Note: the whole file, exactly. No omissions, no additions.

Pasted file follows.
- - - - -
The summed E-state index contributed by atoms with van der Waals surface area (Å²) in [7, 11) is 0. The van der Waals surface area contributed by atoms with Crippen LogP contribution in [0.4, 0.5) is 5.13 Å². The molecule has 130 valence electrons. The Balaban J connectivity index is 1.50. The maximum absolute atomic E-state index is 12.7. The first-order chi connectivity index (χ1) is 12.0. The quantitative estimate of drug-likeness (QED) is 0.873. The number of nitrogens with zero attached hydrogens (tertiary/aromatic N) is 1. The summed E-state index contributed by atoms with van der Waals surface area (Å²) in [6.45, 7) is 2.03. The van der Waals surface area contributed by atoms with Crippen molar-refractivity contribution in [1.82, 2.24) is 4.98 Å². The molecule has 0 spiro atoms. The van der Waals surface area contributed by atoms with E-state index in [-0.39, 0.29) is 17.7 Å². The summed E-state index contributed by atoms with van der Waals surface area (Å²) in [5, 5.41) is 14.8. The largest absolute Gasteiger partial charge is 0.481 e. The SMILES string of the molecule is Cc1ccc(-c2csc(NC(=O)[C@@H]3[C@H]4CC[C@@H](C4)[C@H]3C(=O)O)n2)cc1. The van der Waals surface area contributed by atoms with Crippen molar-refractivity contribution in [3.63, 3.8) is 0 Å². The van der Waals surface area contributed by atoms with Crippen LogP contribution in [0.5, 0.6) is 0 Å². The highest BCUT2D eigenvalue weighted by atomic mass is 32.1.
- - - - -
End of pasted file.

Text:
The summed E-state index contributed by atoms with van der Waals surface area (Å²) in [7, 11) is 0. The van der Waals surface area contributed by atoms with Crippen LogP contribution in [0.4, 0.5) is 5.13 Å². The molecule has 130 valence electrons. The Balaban J connectivity index is 1.50. The maximum absolute atomic E-state index is 12.7. The first-order chi connectivity index (χ1) is 12.0. The quantitative estimate of drug-likeness (QED) is 0.873. The number of nitrogens with zero attached hydrogens (tertiary/aromatic N) is 1. The summed E-state index contributed by atoms with van der Waals surface area (Å²) in [6.45, 7) is 2.03. The van der Waals surface area contributed by atoms with Crippen molar-refractivity contribution in [1.82, 2.24) is 4.98 Å². The molecule has 0 spiro atoms. The van der Waals surface area contributed by atoms with E-state index in [-0.39, 0.29) is 17.7 Å². The summed E-state index contributed by atoms with van der Waals surface area (Å²) in [5, 5.41) is 14.8. The largest absolute Gasteiger partial charge is 0.481 e. The SMILES string of the molecule is Cc1ccc(-c2csc(NC(=O)[C@@H]3[C@H]4CC[C@@H](C4)[C@H]3C(=O)O)n2)cc1. The van der Waals surface area contributed by atoms with Crippen molar-refractivity contribution in [3.63, 3.8) is 0 Å². The van der Waals surface area contributed by atoms with Crippen LogP contribution in [0.5, 0.6) is 0 Å². The highest BCUT2D eigenvalue weighted by atomic mass is 32.1.